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There's a significant risk of information overload nowadays. For someone like me who spends a lot of time on the internet, there's a lot of feeds I follow. Not just social media like Facebook and Twitter, I also follow a set of RSS Feeds via Inoreader, I've signed up for a few newsletters, and on weekends I read through several Flipboard categories. Just another symptom of my tendency to want everything I guess.

It is arguably all too much. So I thought about Marie Kondo-ing some of that stuff. The main problem right now is my RSS feeds - I follow some feeds that simply have too much content, and this means I accumulate a significantly high unread count in the app, which gives me some anxiety. While those feeds have the occasional interesting post or article I want to read, the sheer number of posts means the signal-to-noise ratio is very low for those channels. So I'm going to cut the most prolific offenders and see if the content I would've gotten from there would surface some other way.

I do still like those channels, so I'll also promote them a bit:

  • Hacker News - there is a lot of high quality content here, and many of them won't surface through other channels. But there are a lot of posts, so the volume is still difficult to keep up with. I've instead moved them to a Flipboard section, and just check out that section from time to time.
  • - less tech industry and more programming-related posts, many of them beginner-oriented so not really for me. There is the occasional gem, but the S/N ratio is worse than HN by far. It would be great to read all that content if your goal was to know everything in all areas of software development, but anyone who's spent any nontrivial amount of time in the industry knows that's a fool's errand. I also follow them on Twitter, so maybe that's enough instead of the RSS feed. They also have a weekly "most popular posts" post, I might look into whether I can somehow subscribe to only those posts and see if that's sufficient
  • Slashdot - one of the oldest tech news blogs around, and I've been following them on and off for years. The content I get from their feed has a lot of overlap with Hacker News and the tech section on Flipboard, but occasionally they have an interesting post that none of my other sources provide. The volume of posts isn't as high as the previous two, but the S/N ratio is worse. I'll try living without them for a while.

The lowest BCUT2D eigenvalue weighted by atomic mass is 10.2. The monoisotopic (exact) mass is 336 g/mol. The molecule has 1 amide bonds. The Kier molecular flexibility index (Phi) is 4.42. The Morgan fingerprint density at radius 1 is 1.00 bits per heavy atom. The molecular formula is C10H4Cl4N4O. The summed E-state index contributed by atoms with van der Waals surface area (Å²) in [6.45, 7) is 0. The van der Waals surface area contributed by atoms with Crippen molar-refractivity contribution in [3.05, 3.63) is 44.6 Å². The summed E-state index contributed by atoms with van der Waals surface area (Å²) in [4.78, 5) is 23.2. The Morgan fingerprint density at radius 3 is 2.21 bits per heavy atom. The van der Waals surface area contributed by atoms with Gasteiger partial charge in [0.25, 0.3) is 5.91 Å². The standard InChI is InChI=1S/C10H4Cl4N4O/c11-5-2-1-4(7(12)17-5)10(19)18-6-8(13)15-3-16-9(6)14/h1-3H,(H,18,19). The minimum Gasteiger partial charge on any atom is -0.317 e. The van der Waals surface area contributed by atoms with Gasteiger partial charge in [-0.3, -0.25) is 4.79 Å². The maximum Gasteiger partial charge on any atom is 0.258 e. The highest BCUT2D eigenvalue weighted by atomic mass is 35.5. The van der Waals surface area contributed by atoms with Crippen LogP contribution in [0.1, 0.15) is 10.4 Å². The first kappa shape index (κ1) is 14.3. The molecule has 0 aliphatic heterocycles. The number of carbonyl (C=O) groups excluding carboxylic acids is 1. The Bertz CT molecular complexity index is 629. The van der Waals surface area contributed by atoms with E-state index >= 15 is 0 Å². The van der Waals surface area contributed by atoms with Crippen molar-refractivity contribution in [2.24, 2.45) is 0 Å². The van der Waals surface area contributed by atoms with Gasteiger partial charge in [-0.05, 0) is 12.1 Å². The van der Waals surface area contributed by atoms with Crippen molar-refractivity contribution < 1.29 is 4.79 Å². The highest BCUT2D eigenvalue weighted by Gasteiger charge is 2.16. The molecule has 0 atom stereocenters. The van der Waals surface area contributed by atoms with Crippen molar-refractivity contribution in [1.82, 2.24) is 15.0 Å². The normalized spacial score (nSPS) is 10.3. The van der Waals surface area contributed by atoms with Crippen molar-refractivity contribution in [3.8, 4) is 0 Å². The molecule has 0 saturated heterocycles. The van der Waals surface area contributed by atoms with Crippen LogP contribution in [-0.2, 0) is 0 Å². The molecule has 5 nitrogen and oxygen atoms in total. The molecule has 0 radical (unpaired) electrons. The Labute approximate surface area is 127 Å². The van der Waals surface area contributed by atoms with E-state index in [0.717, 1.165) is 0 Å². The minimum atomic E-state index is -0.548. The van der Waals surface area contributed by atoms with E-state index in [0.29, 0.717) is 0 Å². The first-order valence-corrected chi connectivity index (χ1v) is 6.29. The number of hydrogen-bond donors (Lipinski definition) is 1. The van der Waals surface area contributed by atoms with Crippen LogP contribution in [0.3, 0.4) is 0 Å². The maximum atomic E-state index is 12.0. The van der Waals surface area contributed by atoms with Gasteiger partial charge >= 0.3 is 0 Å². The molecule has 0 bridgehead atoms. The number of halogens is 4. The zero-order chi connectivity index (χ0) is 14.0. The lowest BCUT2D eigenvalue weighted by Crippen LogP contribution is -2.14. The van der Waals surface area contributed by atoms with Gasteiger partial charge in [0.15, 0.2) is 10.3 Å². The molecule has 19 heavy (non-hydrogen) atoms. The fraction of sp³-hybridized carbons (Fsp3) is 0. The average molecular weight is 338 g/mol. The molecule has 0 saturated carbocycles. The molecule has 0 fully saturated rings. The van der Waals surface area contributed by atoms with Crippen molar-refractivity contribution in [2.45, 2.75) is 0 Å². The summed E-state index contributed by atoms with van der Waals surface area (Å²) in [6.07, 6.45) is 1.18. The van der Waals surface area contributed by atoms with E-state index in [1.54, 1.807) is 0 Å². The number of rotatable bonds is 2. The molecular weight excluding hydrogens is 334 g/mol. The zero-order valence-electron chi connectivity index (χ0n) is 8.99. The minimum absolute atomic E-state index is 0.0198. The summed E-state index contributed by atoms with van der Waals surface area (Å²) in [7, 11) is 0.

Note that a feed having a low S/N ratio is in no way a condemnation of their content. It's just that not all content is good for everybody, and hence some feeds are better for some people than others.

All of this applies to social media too of course. I try to unfollow ruthlessly. On Facebook, which I mostly restrict to friends and family, I unfollow anyone who posts content I dislike (conspiracy theories, chain messages, "let's see who will read this", inspirational messages, etc) and generally favor anyone who posts puns lol (I find the overlap between those two sets is low). Anyway, they're still "friends" on Facebook, so they can still message me and stuff. On Twitter, every so often I'll unfollow a bunch and follow some other set, change it up a bit. You need to adjust your feeds when it feels like you're seeing too much of one type of content or too much you dislike.

It would be great to have some sort of machine learning that I can teach as to which kinds of posts I prefer and which ones I want to ignore. Supposedly, social media's "algorithmic timelines" are supposed to improve the S/N ratio of your feeds, but my problem with those is that items aren't being displayed chronologically, which makes a feed work. Maybe I should write my own feed reader! (Not the first time I've had this thought!)

Tue, Feb. 19, 2019, 1:56 p.m. / / blog / #tech-life / Syndicated: twitter / 681 words

Last modified at: Oct. 12, 2020, 1:52 a.m. Source file